New Zealand has one of the highest rates of imprisonment in the world, and an international study has just highlighted the fact:
Politicians cuffed for filling jails
A political bidding war between the main parties to prove who is tougher on crime has led to New Zealand having one of the world’s highest rates of imprisonment, an international study has found.
OK – sorry to interrupt so soon, but this annoys me. Yes it’s mostly the politicians’ fault, but the media can’t escape their share of the blame for this. It is the media that sensationalises crime, uncritically repeats the nonsense claims and “tough on crime” rhetoric, and generally plays the part of enabler to our high prison rates. (Even the author of the piece quoted here has been known to buy in to this game for example.) It would have been nice to see some acknowledgement in this piece that the problem goes a long way beyond “the main parties”. Anyway, back to…
The comparative study of 11 countries’ justice systems found New Zealand’s is racist and punitive and imprisons people at a rate second only to the United States.
The United Kingdom Audit Office study looked at New Zealand, Australia, the US, France, Canada and the Netherlands among others.
It found New Zealand imprisoned offenders at a rate of 199 for every 100,000 of the population, second only to the US at 748. That is 25 per cent higher than England and Wales, and 33 per cent higher than Australia.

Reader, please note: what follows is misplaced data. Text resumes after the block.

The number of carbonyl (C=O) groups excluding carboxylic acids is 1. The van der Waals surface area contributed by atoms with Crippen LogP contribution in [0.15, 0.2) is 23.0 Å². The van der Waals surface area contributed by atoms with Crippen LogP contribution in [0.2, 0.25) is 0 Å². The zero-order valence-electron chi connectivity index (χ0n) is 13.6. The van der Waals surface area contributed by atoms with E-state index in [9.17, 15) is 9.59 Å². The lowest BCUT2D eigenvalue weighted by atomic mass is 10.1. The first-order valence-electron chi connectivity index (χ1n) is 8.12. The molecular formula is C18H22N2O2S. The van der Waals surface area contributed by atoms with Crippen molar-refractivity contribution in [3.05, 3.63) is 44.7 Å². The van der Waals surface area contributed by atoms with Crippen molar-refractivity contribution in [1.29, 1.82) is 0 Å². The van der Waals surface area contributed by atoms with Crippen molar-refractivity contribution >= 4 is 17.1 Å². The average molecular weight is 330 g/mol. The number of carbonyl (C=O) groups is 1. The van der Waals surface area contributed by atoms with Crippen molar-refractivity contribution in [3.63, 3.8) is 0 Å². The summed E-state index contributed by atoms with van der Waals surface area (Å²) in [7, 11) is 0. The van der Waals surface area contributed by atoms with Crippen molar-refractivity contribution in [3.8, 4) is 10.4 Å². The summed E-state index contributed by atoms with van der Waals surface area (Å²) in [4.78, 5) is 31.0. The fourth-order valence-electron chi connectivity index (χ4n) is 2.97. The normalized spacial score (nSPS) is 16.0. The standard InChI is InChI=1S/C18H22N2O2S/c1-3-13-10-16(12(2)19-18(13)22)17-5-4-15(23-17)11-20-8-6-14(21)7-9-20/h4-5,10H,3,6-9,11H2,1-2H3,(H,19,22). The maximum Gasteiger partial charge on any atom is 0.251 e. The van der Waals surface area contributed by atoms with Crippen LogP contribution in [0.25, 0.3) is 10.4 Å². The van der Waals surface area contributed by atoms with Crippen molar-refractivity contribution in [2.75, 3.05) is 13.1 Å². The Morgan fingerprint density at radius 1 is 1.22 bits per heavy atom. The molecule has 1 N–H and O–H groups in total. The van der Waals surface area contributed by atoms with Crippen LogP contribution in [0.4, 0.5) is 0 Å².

Between 2005 and 2008 New Zealand’s rate of imprisonment rose by 15 per cent despite the crime rate only rising by 4 per cent over the same period.
I was disappointed at the extent to which the last Labour government played the “tough on crime” card too, but when it comes to beating up hysteria on the issue it is John Key who really takes the cake. There are also questions as to how much the high incarceration rate feeds in to what some are calling “National’s Private Prison Industry Profiteers“. Hmmmm.
Crime is the child of poverty, and there is too much poverty in this country. Until we focus on acknowledging and dealing with that underlying issue, and until we mature enough as a society to focus on rehabilitation rather than retribution, our high prison rates are going to continue.